Xiaomi does have pricier phones, such as the Mi5 from US$270, but there are fewer choices for consumers in its upper ranges. And at a time when Chinese phone owners are going upmarket, Xiaomi’s top-end model, the big-screened Mi Note, has had no refresh for 19 months, putting it at odds with the usual annual upgrade cycle that shoppers now expect of smartphones.
Many in the technology and medical communities say the risk of such hacks is remote at best. But Block, no stranger to drawn-out corporate feuds, says in a 33-page report that St. Jude’s deficiencies are so great – and stand in such sharp contrast to offerings from rivals including Medtronic Plc – that its [pacemaker and defibrillator] equipment should be recalled and sales of the devices that account for 45% of St. Jude’s revenue should be halted until the problem is fixed. That could take years.
“The nightmare scenario is somebody is able to launch a mass attack and cause these devices that are implanted to malfunction,” Block said in an interview with Bloomberg Television. St. Jude “should stop selling these devices until it has developed a new secure communication protocol.”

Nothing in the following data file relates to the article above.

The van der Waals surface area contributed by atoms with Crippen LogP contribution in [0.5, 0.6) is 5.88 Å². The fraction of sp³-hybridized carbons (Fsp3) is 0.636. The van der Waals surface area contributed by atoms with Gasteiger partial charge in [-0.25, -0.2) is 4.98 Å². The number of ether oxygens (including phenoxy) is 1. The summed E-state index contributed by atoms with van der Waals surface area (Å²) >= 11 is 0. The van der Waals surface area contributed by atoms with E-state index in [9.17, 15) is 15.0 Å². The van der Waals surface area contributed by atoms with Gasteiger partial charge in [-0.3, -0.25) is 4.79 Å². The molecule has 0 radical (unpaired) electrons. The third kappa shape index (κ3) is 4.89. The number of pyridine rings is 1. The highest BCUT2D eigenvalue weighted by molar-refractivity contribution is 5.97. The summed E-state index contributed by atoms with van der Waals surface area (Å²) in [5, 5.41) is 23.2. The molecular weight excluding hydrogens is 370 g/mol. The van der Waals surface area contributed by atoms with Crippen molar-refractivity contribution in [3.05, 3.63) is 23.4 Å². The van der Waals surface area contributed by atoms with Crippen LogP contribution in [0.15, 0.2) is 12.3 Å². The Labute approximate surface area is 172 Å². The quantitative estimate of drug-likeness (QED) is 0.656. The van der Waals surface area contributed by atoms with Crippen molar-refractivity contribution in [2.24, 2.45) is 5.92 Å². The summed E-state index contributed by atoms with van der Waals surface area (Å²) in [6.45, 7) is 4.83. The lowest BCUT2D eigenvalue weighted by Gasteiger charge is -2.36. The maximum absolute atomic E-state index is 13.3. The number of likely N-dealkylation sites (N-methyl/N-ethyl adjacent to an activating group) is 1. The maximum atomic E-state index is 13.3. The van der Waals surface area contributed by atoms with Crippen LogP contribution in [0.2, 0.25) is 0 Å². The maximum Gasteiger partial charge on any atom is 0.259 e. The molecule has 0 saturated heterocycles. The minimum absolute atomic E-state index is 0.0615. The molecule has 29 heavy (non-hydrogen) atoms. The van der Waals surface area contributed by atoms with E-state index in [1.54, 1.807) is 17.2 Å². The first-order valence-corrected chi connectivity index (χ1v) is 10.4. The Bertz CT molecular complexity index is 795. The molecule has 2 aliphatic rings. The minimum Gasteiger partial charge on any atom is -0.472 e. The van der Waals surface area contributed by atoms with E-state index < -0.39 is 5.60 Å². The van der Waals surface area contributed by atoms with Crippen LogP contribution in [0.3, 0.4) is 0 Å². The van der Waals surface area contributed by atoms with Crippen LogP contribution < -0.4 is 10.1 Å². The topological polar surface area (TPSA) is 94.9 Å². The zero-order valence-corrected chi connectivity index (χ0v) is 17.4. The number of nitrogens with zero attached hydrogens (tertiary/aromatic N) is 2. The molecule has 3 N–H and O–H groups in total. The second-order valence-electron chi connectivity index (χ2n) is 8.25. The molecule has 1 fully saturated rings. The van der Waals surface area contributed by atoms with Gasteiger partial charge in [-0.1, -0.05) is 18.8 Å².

Muddy Waters became aware of the potential flaws after a startup cybersecurity company, Miami-based MedSec Holdings Inc., approached the short-selling firm three months ago. The hackers had been working for more than a year, ferreting out security flaws in medical devices made by four leading companies. One stood out from the rest: St. Jude’s products had an “astounding” level of problems, including lack of encryption and authentication between devices, which could allow hackers to tap into implanted devices, said MedSec Chief Executive Officer Justine Bone, herself an experienced hacker.